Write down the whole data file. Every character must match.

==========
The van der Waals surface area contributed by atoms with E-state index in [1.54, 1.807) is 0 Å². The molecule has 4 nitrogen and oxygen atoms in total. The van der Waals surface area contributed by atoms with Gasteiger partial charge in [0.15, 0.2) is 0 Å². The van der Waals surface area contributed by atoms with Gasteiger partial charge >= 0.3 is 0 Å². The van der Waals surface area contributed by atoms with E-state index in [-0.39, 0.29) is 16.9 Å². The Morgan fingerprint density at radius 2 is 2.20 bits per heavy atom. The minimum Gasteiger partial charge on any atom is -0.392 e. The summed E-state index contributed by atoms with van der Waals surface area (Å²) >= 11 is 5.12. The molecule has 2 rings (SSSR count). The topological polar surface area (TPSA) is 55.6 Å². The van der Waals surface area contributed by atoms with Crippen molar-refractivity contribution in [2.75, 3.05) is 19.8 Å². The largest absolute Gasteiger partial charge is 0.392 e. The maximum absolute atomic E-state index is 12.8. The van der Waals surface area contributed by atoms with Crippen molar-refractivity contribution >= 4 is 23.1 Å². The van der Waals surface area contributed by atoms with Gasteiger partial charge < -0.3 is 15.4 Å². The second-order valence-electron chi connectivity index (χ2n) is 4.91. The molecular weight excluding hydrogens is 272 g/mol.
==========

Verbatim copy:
The van der Waals surface area contributed by atoms with E-state index in [1.54, 1.807) is 0 Å². The molecule has 4 nitrogen and oxygen atoms in total. The van der Waals surface area contributed by atoms with Gasteiger partial charge in [0.15, 0.2) is 0 Å². The van der Waals surface area contributed by atoms with Gasteiger partial charge >= 0.3 is 0 Å². The van der Waals surface area contributed by atoms with E-state index in [-0.39, 0.29) is 16.9 Å². The Morgan fingerprint density at radius 2 is 2.20 bits per heavy atom. The minimum Gasteiger partial charge on any atom is -0.392 e. The summed E-state index contributed by atoms with van der Waals surface area (Å²) >= 11 is 5.12. The molecule has 2 rings (SSSR count). The topological polar surface area (TPSA) is 55.6 Å². The van der Waals surface area contributed by atoms with Crippen molar-refractivity contribution in [2.75, 3.05) is 19.8 Å². The largest absolute Gasteiger partial charge is 0.392 e. The maximum absolute atomic E-state index is 12.8. The van der Waals surface area contributed by atoms with Crippen molar-refractivity contribution >= 4 is 23.1 Å². The van der Waals surface area contributed by atoms with Gasteiger partial charge < -0.3 is 15.4 Å². The second-order valence-electron chi connectivity index (χ2n) is 4.91. The molecular weight excluding hydrogens is 272 g/mol.